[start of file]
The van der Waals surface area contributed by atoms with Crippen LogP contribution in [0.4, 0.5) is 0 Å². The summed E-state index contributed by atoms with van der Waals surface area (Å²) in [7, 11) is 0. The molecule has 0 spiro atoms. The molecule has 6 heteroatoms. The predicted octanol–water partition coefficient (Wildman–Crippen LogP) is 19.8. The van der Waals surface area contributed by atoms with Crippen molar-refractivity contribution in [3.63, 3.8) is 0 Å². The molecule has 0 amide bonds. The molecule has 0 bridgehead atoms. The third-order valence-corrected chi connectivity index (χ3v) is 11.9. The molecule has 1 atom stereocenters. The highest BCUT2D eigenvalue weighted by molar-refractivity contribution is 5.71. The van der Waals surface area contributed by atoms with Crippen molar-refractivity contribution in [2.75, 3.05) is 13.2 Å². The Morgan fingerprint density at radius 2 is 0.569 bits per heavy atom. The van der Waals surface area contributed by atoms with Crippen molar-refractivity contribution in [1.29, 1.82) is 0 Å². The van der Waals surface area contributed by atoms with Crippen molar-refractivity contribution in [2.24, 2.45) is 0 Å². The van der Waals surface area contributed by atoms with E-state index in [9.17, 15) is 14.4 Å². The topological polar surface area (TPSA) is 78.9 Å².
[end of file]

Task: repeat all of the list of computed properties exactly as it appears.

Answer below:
The van der Waals surface area contributed by atoms with Crippen LogP contribution in [0.4, 0.5) is 0 Å². The summed E-state index contributed by atoms with van der Waals surface area (Å²) in [7, 11) is 0. The molecule has 0 spiro atoms. The molecule has 6 heteroatoms. The predicted octanol–water partition coefficient (Wildman–Crippen LogP) is 19.8. The van der Waals surface area contributed by atoms with Crippen molar-refractivity contribution in [3.63, 3.8) is 0 Å². The molecule has 0 amide bonds. The molecule has 0 bridgehead atoms. The third-order valence-corrected chi connectivity index (χ3v) is 11.9. The molecule has 1 atom stereocenters. The highest BCUT2D eigenvalue weighted by molar-refractivity contribution is 5.71. The van der Waals surface area contributed by atoms with Crippen molar-refractivity contribution in [2.75, 3.05) is 13.2 Å². The Morgan fingerprint density at radius 2 is 0.569 bits per heavy atom. The van der Waals surface area contributed by atoms with Crippen molar-refractivity contribution in [1.29, 1.82) is 0 Å². The van der Waals surface area contributed by atoms with Crippen molar-refractivity contribution in [2.24, 2.45) is 0 Å². The van der Waals surface area contributed by atoms with E-state index in [9.17, 15) is 14.4 Å². The topological polar surface area (TPSA) is 78.9 Å².